Front Page Titles (by Subject) XVII: MABILLON ET LA SOCIÉTÉ DE L'ABBAYE DE SAINT-GERMAIN-DES-PRÉS À LA FIN DU XVII E SIÈCLE. Par Emmanuel de Broglie - Historical Essays and Studies
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XVII: MABILLON ET LA SOCIÉTÉ DE L’ABBAYE DE SAINT-GERMAIN-DES-PRÉS À LA FIN DU XVII E SIÈCLE. Par Emmanuel de Broglie - John Emerich Edward Dalberg, Lord Acton, Historical Essays and Studies 
Historical Essays and Studies, by John Emerich Edward Dalberg-Acton, edited by John Neville Figgis and Reginald Vere Laurence (London: Macmillan, 1907).
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MABILLON ET LA SOCIÉTÉ DE L’ABBAYE DE SAINT-GERMAIN-DES-PRÉS À LA FIN DU XVIIE SIÈCLE. Par Emmanuel de Broglie.1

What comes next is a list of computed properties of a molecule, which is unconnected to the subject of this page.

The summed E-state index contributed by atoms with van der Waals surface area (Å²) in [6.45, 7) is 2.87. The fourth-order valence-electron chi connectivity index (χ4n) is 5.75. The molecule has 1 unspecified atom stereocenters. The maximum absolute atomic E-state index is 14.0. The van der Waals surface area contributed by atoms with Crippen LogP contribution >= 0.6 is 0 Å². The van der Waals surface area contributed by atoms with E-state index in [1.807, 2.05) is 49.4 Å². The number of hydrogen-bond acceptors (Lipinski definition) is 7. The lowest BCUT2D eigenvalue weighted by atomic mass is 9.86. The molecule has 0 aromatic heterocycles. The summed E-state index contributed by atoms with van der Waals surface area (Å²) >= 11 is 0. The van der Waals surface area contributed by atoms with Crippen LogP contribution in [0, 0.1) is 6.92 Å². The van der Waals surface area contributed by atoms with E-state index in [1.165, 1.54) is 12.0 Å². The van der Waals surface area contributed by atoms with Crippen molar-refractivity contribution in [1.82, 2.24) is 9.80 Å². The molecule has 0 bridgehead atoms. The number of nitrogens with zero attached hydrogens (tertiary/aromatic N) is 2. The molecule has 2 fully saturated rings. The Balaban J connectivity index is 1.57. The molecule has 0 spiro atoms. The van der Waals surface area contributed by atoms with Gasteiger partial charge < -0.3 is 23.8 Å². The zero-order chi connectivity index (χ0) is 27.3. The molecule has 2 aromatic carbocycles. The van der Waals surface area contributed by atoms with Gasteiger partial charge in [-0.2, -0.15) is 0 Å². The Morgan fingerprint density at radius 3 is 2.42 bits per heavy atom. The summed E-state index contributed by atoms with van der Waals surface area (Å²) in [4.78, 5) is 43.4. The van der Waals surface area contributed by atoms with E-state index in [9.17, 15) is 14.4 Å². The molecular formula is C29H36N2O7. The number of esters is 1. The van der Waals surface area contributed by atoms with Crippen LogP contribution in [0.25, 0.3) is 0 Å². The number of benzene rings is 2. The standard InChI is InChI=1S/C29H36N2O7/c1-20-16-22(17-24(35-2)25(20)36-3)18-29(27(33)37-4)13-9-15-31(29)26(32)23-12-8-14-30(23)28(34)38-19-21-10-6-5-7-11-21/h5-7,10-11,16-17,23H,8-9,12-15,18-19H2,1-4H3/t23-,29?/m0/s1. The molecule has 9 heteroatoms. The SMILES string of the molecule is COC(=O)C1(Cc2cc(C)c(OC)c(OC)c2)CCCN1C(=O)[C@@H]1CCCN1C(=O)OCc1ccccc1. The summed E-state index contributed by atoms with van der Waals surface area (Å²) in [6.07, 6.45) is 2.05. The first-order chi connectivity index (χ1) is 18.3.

In his Life of Mabillon, which appeared within a week of Marie-Thérèse Impératrice, Prince Emmanuel de Broglie takes a handsome revenge on the French Benedictines who assailed his father. Whilst the duke explains the rising pride of Prussia and the reasons of the Maison du Roy for reserving their fire, his youngest son, overcoming difficulties which would disable any ordinary man, displays the obscure labours of the Champenois peasant who became the glory of the Congrégation de St. Maur. The academic éloge has long developed the art of redeeming the monotony of praise with pinches of salutary censure. This, however, is not a criticism on the famous critic. There is no attempt to overdo, scarcely even to describe, his special merit as an investigator of the past, or to ascertain how far he contributed to progress, in matter and method, and how far it has left him behind. Mabillon is presented as the equal of men like Ducange and Baluze, whilst the most learned of the Dominicans and of the Jesuits, Quétif and Hardouin, are not taken into comparison, and the amiable weakness of biographers appears, if at all, in admiration of the monk, not of the scholar. The worth of the book consists in extracts from the archives of the abbey of St. Germain, now in the congenial custody of M. Léopold Delisle. Its defect is that this inappreciable reservoir of curious knowledge has been too much neglected in favour of books always familiar to students of the growth of erudition. For Mabillon belongs to the family of pioneers, and his is one of the best and best-known names in the line of discoverers, from Valla and Sigonius to Borghesi and Morgan, who have made history a science. His branch of the order admitted study as a sub-genus of manual labour. Blameless providers of raw material, they placed texts above facts and facts above thoughts. He himself paid heavy tribute to the humble cumulative purpose which was still the foremost need in that stage of knowledge. He slaved in the mine, and belongs, one half of him, to the useful but unostentatious army of editors, compilers, and transcribers. But although disciplined and repressed by the strict reform of St. Maur, he rose above his brethren to be, as an historian, eminently solid and trustworthy, as a critic the first in the world; and his thoroughness and individuality brought on disputes in which he was as often right as any man who embarks in much contention.